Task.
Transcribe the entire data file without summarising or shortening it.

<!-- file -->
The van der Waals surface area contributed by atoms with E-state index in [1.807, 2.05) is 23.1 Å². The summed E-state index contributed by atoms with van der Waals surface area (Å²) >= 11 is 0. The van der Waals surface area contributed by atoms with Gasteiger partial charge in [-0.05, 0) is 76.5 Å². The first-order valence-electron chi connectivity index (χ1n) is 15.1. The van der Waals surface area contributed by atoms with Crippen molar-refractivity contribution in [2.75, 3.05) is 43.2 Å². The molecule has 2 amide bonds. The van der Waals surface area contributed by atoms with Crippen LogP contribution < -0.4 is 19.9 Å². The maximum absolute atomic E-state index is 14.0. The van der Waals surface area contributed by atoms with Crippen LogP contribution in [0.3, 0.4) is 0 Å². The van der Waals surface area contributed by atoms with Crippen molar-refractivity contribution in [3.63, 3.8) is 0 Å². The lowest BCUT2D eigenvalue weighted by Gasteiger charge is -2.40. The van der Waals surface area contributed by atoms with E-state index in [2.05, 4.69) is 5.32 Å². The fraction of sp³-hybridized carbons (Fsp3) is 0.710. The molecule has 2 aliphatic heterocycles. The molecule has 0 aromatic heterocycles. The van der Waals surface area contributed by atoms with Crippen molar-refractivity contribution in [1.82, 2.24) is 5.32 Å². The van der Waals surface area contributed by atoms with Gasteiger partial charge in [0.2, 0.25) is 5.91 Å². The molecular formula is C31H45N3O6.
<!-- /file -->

The van der Waals surface area contributed by atoms with E-state index in [1.807, 2.05) is 23.1 Å². The summed E-state index contributed by atoms with van der Waals surface area (Å²) >= 11 is 0. The van der Waals surface area contributed by atoms with Gasteiger partial charge in [-0.05, 0) is 76.5 Å². The first-order valence-electron chi connectivity index (χ1n) is 15.1. The van der Waals surface area contributed by atoms with Crippen molar-refractivity contribution in [2.75, 3.05) is 43.2 Å². The molecule has 2 amide bonds. The van der Waals surface area contributed by atoms with Crippen LogP contribution < -0.4 is 19.9 Å². The maximum absolute atomic E-state index is 14.0. The van der Waals surface area contributed by atoms with Crippen LogP contribution in [0.3, 0.4) is 0 Å². The van der Waals surface area contributed by atoms with Crippen molar-refractivity contribution in [3.63, 3.8) is 0 Å². The lowest BCUT2D eigenvalue weighted by Gasteiger charge is -2.40. The van der Waals surface area contributed by atoms with E-state index in [2.05, 4.69) is 5.32 Å². The fraction of sp³-hybridized carbons (Fsp3) is 0.710. The molecule has 2 aliphatic heterocycles. The molecule has 0 aromatic heterocycles. The van der Waals surface area contributed by atoms with Crippen molar-refractivity contribution in [1.82, 2.24) is 5.32 Å². The van der Waals surface area contributed by atoms with Gasteiger partial charge in [0.2, 0.25) is 5.91 Å². The molecular formula is C31H45N3O6.